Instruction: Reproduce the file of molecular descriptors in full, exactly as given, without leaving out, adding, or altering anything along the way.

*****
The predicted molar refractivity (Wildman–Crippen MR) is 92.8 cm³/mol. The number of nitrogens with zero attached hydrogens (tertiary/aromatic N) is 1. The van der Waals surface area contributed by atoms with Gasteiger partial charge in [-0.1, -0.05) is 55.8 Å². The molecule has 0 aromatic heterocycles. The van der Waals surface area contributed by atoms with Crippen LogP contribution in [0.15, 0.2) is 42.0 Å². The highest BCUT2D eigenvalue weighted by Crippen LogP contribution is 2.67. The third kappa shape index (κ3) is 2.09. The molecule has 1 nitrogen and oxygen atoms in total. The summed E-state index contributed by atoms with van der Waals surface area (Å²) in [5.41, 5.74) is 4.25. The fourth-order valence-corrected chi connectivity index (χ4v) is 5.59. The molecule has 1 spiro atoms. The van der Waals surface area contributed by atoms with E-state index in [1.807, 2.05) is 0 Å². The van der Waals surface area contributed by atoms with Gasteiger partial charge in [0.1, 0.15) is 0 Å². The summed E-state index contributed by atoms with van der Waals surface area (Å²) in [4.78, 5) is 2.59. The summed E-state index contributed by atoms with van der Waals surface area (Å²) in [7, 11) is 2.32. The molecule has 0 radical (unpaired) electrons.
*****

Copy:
The predicted molar refractivity (Wildman–Crippen MR) is 92.8 cm³/mol. The number of nitrogens with zero attached hydrogens (tertiary/aromatic N) is 1. The van der Waals surface area contributed by atoms with Gasteiger partial charge in [-0.1, -0.05) is 55.8 Å². The molecule has 0 aromatic heterocycles. The van der Waals surface area contributed by atoms with Crippen LogP contribution in [0.15, 0.2) is 42.0 Å². The highest BCUT2D eigenvalue weighted by Crippen LogP contribution is 2.67. The third kappa shape index (κ3) is 2.09. The molecule has 1 nitrogen and oxygen atoms in total. The summed E-state index contributed by atoms with van der Waals surface area (Å²) in [5.41, 5.74) is 4.25. The fourth-order valence-corrected chi connectivity index (χ4v) is 5.59. The molecule has 1 spiro atoms. The van der Waals surface area contributed by atoms with E-state index in [1.807, 2.05) is 0 Å². The van der Waals surface area contributed by atoms with Gasteiger partial charge in [0.1, 0.15) is 0 Å². The summed E-state index contributed by atoms with van der Waals surface area (Å²) in [4.78, 5) is 2.59. The summed E-state index contributed by atoms with van der Waals surface area (Å²) in [7, 11) is 2.32. The molecule has 0 radical (unpaired) electrons.